Most people have heard of fibromyalgia before, but aside from being a funny word and something medical, that is pretty much where most people’s knowledge ends.
For those unaware, fibromyalgia is a chronic disorder characterized by widespread musculoskeletal pain, fatigue, and tenderness in localized areas. What that translates to and are some of the most common symptoms are excessive pain and an inability to sleep, often as a result of the pain.
For centuries, the go-to treatment for pain has been medication, but in recent years, the world over has been seeing a shift away from opiates and other painkillers due to their addictive and harmful properties that have many questioning if the treatment is worse than the illness.
While the intentions are good whenever doctors, scientists and the medical community seek alternative, less harmful treatment, it still leaves many wondering, especially those suffering, exactly what options are left available to them.
To many, this question period is short lived, especially when doctors suggest a proactive, physical regime as a means to battle the effects of fibromyalgia. Although there are still many skeptics who are left wondering how exactly physical activity and fitness can help them or those afflicted by the condition.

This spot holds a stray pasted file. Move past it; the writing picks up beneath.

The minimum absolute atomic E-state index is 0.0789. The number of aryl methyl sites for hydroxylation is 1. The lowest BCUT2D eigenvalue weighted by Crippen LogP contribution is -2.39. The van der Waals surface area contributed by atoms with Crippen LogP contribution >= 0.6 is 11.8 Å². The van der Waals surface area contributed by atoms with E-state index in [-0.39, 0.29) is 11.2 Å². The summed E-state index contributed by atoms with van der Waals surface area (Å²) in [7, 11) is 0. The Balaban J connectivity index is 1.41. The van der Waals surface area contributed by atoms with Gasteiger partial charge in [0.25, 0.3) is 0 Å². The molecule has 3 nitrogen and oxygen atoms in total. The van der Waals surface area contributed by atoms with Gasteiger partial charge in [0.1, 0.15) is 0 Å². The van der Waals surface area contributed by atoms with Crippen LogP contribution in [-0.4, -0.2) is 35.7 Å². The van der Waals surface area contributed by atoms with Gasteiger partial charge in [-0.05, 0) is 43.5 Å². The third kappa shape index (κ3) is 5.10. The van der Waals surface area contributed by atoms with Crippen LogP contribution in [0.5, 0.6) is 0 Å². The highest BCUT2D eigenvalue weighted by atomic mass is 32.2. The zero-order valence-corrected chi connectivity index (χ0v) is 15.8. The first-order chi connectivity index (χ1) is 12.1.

The answer for that question is long and complicated, but there are some basics that you should know before you dismiss the value behind this very promising alternative.
The fact remains that many (at least a large enough amount worth noting) of the people who suffer from fibromyalgia aren’t physically fit. Often it is of no fault of their own as they have chosen to avoid exercise for fear of the pain associated with.
However, low impact, aerobic exercises have proven to be incredibly beneficial in the promotion of symptom-free living and managing the existing symptoms.
When a person regularly exercises, the body releases endorphins, which act as natural painkillers that also boost mood. This can have a two-fold impact on fibromyalgia as the condition is closely linked with depression and as any sufferer can testify, often involves a lot of pain.
Stiffness of joints and muscles is another often debilitating symptom of fibromyalgia, and it is through exercise and physical therapy that mobility can be restored and pain can be managed throughout the body.
If you suffer from fibromyalgia and are unhappy with your current treatment plan, it is important to speak to your healthcare professional about alternatives that might be available. More and more sufferers are turning everyday to fewer invasive, and alternative solutions to mitigating and handling their condition.
It is important to note that when implementing a physical activity regime, it is important to start of slow and easy your body into it. You should meet with a professional, and they can help you develop a treatment plan that will hopefully have you gain back much of your mobility, lessen pain, and most importantly; help lessen your dependency on harmful and habit-forming drugs.